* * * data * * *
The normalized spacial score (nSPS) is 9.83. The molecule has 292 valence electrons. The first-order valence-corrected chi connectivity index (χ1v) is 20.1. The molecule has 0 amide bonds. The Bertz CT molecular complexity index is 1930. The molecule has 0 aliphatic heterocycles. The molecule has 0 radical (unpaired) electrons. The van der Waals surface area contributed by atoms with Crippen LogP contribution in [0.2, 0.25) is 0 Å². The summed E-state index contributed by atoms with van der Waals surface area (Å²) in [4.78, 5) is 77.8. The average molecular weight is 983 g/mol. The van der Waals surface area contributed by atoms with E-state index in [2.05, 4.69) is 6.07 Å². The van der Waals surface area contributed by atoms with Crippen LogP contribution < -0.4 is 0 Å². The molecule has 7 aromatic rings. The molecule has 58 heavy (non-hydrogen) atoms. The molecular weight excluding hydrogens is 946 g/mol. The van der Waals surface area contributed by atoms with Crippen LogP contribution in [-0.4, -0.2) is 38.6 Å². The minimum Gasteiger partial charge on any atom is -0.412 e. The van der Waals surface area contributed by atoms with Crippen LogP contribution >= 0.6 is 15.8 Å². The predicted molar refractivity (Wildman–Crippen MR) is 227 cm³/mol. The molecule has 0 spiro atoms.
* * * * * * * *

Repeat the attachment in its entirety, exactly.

The normalized spacial score (nSPS) is 9.83. The molecule has 292 valence electrons. The first-order valence-corrected chi connectivity index (χ1v) is 20.1. The molecule has 0 amide bonds. The Bertz CT molecular complexity index is 1930. The molecule has 0 aliphatic heterocycles. The molecule has 0 radical (unpaired) electrons. The van der Waals surface area contributed by atoms with Crippen LogP contribution in [0.2, 0.25) is 0 Å². The summed E-state index contributed by atoms with van der Waals surface area (Å²) in [4.78, 5) is 77.8. The average molecular weight is 983 g/mol. The van der Waals surface area contributed by atoms with E-state index in [2.05, 4.69) is 6.07 Å². The van der Waals surface area contributed by atoms with Crippen LogP contribution < -0.4 is 0 Å². The molecule has 7 aromatic rings. The molecule has 58 heavy (non-hydrogen) atoms. The molecular weight excluding hydrogens is 946 g/mol. The van der Waals surface area contributed by atoms with Crippen LogP contribution in [-0.4, -0.2) is 38.6 Å². The minimum Gasteiger partial charge on any atom is -0.412 e. The van der Waals surface area contributed by atoms with Crippen LogP contribution >= 0.6 is 15.8 Å². The predicted molar refractivity (Wildman–Crippen MR) is 227 cm³/mol. The molecule has 0 spiro atoms.